TX – The New Kid on the Block

May 2, 2023

In our industry, acronyms abound. And the fewer the letters, the higher the opportunity for confusion. The latest acronym to permeate the communications industry is “TX” which has previously been used as a moniker for “Transmission”, “Transaction” and even “Transformation”. In its latest incarnation, however, is stands for “Total eXperience”, and specifically Total customer experience. And as is typical with newly fashionable terms, everyone who uses the term has a slightly different definition of what it includes.

At the core of TX however, sits a fundamental principle: Customers interact with a company or a “brand” in multiple ways. From the first impressions created by marketing and advertising to the initial engagement with the company’s website or mobile app, the purchasing or onboarding experience, the delivery timescales, the look and feel of the product or the interaction with the service delivery, the transactional communications, the after-sales support, the ongoing follow-up communications, and every other customer touchpoint, everything contributes to the Total Customer Experience.

Few companies today consider Total Customer Experience holistically, from the point of view of the customer, as a single design issue. And yet, it’s this total experience that determines the overall impression of your company to the customer. Any one of these individual touchpoints may delight or frustrate a customer, but it’s the overall experience that will determine if that customer will become an advocate or if they will seek out an alternative, competitive product or service.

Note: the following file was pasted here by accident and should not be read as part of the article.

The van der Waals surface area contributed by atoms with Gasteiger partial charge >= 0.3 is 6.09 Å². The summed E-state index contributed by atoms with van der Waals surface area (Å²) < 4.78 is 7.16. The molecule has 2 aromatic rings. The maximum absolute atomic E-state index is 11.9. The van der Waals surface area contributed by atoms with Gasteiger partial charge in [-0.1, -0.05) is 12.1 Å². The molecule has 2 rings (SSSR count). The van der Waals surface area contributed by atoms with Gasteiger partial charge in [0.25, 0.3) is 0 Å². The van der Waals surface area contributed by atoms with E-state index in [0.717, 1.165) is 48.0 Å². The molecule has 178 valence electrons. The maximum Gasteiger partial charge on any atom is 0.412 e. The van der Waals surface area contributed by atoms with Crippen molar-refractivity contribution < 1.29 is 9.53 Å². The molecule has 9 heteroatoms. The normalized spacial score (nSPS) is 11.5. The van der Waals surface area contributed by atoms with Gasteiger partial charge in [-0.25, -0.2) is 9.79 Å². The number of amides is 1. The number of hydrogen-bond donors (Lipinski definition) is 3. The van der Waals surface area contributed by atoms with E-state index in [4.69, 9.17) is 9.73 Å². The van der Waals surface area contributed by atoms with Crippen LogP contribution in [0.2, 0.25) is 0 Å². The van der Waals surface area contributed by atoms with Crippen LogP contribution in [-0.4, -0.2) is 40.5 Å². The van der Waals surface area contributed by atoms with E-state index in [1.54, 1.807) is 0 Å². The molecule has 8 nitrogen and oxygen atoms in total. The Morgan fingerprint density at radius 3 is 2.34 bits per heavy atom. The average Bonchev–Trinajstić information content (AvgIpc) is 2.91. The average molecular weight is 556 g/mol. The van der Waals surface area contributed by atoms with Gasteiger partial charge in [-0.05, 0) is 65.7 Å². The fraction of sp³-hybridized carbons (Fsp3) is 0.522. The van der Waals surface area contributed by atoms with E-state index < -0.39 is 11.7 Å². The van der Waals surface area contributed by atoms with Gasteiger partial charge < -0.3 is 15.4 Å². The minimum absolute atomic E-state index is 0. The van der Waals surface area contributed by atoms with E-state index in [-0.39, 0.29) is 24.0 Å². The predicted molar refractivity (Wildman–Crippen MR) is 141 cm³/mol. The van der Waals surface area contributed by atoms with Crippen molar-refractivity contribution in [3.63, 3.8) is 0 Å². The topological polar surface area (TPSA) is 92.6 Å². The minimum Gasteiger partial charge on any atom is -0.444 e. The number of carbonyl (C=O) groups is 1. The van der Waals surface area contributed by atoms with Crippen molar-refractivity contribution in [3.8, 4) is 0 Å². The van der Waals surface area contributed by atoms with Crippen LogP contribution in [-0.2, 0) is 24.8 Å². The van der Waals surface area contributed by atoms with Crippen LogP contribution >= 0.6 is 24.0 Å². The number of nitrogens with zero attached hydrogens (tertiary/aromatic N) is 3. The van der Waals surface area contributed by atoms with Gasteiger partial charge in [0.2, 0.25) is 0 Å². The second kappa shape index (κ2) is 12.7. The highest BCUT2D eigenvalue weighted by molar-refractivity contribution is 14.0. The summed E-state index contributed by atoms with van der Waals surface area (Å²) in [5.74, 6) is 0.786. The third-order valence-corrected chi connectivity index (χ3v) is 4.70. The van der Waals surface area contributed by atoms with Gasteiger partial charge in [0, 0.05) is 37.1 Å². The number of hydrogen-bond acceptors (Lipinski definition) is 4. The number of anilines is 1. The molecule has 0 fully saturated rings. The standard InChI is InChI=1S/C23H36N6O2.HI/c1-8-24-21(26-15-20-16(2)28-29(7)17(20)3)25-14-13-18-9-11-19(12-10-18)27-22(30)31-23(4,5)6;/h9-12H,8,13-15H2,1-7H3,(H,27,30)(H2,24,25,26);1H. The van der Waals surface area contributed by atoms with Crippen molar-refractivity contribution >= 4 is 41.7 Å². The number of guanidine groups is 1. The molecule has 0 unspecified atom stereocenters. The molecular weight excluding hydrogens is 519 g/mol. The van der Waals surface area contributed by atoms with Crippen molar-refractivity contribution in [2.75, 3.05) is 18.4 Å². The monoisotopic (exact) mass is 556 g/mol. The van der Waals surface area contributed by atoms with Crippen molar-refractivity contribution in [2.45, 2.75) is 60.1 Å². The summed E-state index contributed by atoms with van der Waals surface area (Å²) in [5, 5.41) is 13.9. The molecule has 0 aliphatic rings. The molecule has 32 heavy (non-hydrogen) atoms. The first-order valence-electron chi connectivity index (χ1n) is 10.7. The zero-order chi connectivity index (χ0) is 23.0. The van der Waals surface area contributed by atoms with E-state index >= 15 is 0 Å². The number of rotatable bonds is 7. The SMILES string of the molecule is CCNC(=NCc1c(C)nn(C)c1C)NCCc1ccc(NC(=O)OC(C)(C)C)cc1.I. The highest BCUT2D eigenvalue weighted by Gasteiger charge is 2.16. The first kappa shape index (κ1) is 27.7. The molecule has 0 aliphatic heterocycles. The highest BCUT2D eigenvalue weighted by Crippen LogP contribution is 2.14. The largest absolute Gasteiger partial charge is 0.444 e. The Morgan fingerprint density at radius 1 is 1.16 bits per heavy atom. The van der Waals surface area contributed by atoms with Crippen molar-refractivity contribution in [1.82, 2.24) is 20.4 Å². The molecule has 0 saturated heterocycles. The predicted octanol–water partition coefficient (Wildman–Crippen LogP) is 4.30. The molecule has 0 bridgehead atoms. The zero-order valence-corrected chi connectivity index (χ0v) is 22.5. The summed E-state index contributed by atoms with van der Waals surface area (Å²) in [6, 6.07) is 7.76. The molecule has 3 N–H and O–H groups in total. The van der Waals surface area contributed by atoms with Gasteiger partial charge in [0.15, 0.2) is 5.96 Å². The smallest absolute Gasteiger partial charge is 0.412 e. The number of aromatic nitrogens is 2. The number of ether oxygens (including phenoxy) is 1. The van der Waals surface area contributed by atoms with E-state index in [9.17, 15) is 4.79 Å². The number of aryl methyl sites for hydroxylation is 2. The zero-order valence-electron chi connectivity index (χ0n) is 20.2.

You will see the term TX used more and more by vendors, analysts, consultants, in articles, and marketing materials, as the market recognises its significance.  Whenever you come across the term, consider two things: (1) Do they actually mean “total” customer experience? Are they really referring to all touchpoints a customer has with an organisation, and do they understand the total journey that a customer faces in their interaction with a company, or only looking at a specific product line, or interaction type? And (2) are they striving for consistency, clarity, simplicity, speed and quality, across every part of the customer journey, or are they focusing on solving one specific problem at a time, such as onboarding, or statements, or mobile app, or customer support.

TX may be the new acronym on the block, but it’s not a new concept. It’s a fundamental differentiator for customers who continue to have choice, and it is great to see more and more organisations starting to think that way, puting themselves in their customer shoes and looking at themselves from the outside in.

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